Well no actually, the US Constitution does not prohibit teachers or school officials from promoting religion, it only prohibits Congress from establishing a national religion.<quoted text>
You misunderstood. Constitutional law as interpreted by the Supreme Court forbids school officials from promoting religion or leading prayers, but it also protects the rights of students to practice their faiths during school hours as long as it doesn't interfere with school activities or impinge on the rights of other students. Disruptive behavior is governed by school policy, the religious rights of the students by constitutional law. Which one applies depends on the situation.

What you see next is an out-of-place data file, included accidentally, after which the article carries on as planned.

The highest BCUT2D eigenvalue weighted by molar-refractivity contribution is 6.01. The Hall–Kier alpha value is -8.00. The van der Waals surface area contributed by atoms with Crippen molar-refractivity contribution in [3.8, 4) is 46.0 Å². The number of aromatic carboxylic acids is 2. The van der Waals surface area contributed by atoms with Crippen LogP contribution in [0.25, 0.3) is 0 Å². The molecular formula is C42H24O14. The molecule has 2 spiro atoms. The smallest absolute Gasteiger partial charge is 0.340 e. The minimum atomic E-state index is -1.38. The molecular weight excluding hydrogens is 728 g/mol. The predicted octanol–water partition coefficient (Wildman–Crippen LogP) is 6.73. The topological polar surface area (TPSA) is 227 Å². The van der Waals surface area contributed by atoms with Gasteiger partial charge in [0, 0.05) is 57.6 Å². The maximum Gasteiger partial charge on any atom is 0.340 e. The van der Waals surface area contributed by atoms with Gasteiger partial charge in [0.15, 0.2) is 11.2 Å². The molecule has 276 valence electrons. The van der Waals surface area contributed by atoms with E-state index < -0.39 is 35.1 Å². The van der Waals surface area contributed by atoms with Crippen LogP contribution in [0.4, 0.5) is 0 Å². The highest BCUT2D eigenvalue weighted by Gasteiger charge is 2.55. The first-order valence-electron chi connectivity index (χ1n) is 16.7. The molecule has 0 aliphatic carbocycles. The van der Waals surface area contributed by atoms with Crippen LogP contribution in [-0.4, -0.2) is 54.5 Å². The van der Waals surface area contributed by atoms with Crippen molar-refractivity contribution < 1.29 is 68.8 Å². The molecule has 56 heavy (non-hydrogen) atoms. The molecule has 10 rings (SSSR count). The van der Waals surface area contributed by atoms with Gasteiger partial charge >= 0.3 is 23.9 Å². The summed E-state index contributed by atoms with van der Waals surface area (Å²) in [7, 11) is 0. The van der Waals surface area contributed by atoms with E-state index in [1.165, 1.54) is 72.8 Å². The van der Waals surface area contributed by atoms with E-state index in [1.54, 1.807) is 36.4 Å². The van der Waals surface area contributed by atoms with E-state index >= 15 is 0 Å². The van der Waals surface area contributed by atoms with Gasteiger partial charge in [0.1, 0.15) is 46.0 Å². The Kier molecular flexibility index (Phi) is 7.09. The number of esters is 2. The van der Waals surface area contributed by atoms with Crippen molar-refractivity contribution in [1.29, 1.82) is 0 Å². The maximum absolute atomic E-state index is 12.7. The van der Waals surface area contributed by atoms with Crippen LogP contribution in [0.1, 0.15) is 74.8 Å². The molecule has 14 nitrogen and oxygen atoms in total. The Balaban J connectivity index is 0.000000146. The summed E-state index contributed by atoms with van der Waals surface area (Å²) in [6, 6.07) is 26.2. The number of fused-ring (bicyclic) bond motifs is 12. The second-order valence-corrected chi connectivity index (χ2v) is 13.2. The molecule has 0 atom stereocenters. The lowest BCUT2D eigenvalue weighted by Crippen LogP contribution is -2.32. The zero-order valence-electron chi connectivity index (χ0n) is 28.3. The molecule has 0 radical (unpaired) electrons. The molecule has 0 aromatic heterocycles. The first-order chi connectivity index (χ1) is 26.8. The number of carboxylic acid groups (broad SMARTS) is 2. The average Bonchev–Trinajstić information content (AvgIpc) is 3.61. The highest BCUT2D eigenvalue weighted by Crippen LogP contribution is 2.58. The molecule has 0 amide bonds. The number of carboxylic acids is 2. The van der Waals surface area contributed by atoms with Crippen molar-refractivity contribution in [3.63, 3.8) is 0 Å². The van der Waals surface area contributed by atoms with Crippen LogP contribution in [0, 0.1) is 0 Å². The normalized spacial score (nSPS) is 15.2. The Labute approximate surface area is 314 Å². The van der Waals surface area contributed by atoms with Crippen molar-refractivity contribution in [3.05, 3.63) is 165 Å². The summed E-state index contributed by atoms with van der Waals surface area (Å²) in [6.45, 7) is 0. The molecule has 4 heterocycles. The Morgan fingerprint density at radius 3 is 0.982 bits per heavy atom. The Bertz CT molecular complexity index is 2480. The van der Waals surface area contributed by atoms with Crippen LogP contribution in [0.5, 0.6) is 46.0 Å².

The conversation, then, involves both constitutional law and school policy. There's no "switch," only a view that encompasses both and applies each where appropriate.
There are school policies about disruption in class, and I could honestly see how a prayer could be seen as a disruption. But I could also see how texting or shuffling cards or farting could be disruptive. None of those following the guidelines of the US Constitution.